Within the tooth, beneath the hard tissues of enamel and dentine, lies the pulp – tissue containing blood vessels and nerves. The pulp, a vital part of the tooth, is responsible for nourishing the tooth and sensing external stimuli.
When decay progresses too deeply, bacteria entering the tooth can cause pulp inflammation, often leading to severe pain.
Neglecting pulp inflammation may result in the following:
When a tooth dies, and pulp inflammation occurs, the only way to save the tooth is through endodontic treatment, which involves cleaning the canals of dead or inflamed tissue.
The dentist, under local anaesthesia, isolates the tooth with a dental dam (a type of rubber shield) to prevent re-infection from oral bacteria and accesses the inside of the tooth. Dead or partially dead tissue is then removed, and the canals are cleaned with antibacterial agents. The final step is filling the empty canals with a filling material.
The treatment is performed using magnification tools like surgical loupes or a microscope.
The duration depends on the type of tooth – teeth have between one to even 5 or 6 canals.
Root canal treatment often requires more than one visit due to its complexity and, in some cases, the need to temporarily place an antibacterial dressing in the canals. However, we usually manage to complete endodontic treatment in a single visit.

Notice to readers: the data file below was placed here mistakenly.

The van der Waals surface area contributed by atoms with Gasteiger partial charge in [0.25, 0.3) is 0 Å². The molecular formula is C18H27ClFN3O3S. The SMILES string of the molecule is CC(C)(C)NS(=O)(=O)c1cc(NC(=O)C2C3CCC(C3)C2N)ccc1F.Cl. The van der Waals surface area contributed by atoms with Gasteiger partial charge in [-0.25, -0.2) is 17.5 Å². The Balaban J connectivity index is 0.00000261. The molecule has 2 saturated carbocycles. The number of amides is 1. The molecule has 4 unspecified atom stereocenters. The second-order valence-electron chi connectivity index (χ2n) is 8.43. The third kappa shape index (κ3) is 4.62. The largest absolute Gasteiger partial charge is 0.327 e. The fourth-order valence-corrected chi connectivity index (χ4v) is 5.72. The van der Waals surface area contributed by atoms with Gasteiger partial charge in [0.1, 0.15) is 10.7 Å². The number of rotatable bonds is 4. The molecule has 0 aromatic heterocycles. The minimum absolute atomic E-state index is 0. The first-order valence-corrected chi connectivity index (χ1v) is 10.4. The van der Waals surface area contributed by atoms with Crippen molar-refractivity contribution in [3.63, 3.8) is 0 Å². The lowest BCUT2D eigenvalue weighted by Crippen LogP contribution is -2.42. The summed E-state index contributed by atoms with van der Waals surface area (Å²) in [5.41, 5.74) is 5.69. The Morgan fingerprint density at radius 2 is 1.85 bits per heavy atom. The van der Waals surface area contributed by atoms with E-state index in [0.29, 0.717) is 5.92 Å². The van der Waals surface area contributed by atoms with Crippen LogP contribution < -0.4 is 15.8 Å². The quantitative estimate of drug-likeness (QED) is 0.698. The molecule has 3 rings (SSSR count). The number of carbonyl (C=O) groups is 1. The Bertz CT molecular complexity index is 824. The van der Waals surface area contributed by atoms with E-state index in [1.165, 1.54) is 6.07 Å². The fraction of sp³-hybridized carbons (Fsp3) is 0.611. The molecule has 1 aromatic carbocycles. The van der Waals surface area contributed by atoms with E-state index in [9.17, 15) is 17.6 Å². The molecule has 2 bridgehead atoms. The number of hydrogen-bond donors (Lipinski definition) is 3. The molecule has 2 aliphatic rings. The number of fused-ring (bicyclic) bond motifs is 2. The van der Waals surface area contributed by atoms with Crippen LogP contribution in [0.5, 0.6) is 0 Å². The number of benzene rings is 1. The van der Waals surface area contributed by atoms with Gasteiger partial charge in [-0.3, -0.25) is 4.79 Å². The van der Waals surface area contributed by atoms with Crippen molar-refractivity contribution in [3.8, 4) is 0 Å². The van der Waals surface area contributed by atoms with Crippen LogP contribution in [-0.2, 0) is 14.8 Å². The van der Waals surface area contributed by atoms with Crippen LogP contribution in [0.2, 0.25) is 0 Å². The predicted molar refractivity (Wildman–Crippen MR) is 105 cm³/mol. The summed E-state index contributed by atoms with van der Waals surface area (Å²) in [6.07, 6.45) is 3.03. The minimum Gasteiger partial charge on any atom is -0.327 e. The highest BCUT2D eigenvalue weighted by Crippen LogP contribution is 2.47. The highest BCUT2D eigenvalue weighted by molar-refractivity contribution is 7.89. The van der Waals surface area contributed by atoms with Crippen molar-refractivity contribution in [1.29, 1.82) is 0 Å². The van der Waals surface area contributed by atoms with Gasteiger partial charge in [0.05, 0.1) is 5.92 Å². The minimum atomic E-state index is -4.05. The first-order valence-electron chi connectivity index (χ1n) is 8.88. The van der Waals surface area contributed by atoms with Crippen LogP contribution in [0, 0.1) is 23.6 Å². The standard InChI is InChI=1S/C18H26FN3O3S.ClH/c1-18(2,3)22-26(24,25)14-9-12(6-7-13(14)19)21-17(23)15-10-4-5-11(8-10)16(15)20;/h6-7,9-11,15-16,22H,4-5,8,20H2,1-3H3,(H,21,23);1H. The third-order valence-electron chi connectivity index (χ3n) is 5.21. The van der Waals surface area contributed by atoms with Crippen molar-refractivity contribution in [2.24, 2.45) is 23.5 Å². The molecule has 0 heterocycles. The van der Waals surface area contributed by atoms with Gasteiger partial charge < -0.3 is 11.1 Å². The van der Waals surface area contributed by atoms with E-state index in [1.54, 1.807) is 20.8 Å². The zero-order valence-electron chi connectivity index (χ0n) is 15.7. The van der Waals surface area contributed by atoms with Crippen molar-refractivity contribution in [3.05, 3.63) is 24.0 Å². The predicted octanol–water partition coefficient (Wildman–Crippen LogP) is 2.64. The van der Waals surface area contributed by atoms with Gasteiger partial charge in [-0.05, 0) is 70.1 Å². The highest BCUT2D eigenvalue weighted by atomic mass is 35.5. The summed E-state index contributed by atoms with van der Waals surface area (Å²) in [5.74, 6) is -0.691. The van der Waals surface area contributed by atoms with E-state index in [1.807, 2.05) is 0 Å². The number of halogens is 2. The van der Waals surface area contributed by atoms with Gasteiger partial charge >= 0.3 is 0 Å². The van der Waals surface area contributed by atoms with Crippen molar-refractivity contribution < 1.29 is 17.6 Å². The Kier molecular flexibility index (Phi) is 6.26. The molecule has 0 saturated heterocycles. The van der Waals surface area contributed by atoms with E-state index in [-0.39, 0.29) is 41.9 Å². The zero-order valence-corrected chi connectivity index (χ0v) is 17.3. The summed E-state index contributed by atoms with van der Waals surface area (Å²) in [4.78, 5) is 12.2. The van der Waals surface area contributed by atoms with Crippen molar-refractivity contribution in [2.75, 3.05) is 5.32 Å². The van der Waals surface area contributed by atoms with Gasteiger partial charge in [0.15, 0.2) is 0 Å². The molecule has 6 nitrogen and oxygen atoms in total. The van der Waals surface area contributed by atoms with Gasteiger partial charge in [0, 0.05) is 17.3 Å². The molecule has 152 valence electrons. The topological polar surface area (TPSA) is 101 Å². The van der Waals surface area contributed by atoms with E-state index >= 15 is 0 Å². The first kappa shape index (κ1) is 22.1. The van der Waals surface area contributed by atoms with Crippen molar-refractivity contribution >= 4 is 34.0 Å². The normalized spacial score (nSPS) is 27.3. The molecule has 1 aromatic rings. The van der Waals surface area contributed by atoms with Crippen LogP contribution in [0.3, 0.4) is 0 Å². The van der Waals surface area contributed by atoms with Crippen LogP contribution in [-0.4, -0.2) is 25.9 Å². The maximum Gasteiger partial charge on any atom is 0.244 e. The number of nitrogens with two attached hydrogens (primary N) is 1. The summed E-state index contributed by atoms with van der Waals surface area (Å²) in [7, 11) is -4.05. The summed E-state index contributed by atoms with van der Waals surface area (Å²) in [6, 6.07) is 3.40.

IN 99% OF CASES, WE TREAT WITHIN 1 VISIT.
A tooth after root canal treatment is much weaker than a healthy, untreated tooth due to factors such as:
Due to these reasons, teeth treated endodontically are often unsuitable for traditional composite fillings. Recommended restorations include ceramic INLAYS, ONLAYS, or OVERLAYS, which strengthen the weakened tooth structure when bonded. In cases of extensive damage, a ceramic CROWN is the advised reconstruction method.
Some teeth treated with root canal therapy can cause pain and sensitivity. Symptoms of concern include:
Further diagnostic and radiological examination is required in these cases. Often, part of the canals remains untreated. The treatment involves removing the existing canal filling, thoroughly cleaning, and refilling. This procedure is performed using a microscope or surgical loupes.
The need for retreatment is often discovered during routine X-ray examinations, showing incompletely filled root canals or inflammatory changes under the roots, which may not exhibit clinical symptoms but can cause tooth weakening, general malaise, facial swelling, and potential tooth loss if not treated timely.